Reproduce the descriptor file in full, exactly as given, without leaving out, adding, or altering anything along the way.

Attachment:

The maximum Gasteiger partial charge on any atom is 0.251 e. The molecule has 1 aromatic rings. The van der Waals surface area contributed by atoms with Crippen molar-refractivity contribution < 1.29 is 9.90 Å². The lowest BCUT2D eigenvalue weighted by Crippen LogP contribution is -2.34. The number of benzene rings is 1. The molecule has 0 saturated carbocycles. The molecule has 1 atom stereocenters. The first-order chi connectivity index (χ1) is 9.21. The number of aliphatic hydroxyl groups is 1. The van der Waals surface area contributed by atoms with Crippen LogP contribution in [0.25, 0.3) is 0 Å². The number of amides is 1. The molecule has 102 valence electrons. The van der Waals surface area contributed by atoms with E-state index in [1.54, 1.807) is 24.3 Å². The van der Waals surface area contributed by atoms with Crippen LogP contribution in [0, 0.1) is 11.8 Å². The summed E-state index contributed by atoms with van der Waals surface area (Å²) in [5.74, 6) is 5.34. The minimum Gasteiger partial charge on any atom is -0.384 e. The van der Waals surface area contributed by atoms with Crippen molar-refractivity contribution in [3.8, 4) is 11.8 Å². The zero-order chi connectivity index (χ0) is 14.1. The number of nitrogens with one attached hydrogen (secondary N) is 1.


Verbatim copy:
The maximum Gasteiger partial charge on any atom is 0.251 e. The molecule has 1 aromatic rings. The van der Waals surface area contributed by atoms with Crippen molar-refractivity contribution < 1.29 is 9.90 Å². The lowest BCUT2D eigenvalue weighted by Crippen LogP contribution is -2.34. The number of benzene rings is 1. The molecule has 0 saturated carbocycles. The molecule has 1 atom stereocenters. The first-order chi connectivity index (χ1) is 9.21. The number of aliphatic hydroxyl groups is 1. The van der Waals surface area contributed by atoms with Crippen LogP contribution in [0.25, 0.3) is 0 Å². The number of amides is 1. The molecule has 102 valence electrons. The van der Waals surface area contributed by atoms with E-state index in [1.54, 1.807) is 24.3 Å². The van der Waals surface area contributed by atoms with Crippen LogP contribution in [0, 0.1) is 11.8 Å². The summed E-state index contributed by atoms with van der Waals surface area (Å²) in [5.74, 6) is 5.34. The minimum Gasteiger partial charge on any atom is -0.384 e. The van der Waals surface area contributed by atoms with Crippen molar-refractivity contribution in [3.8, 4) is 11.8 Å². The zero-order chi connectivity index (χ0) is 14.1. The number of nitrogens with one attached hydrogen (secondary N) is 1.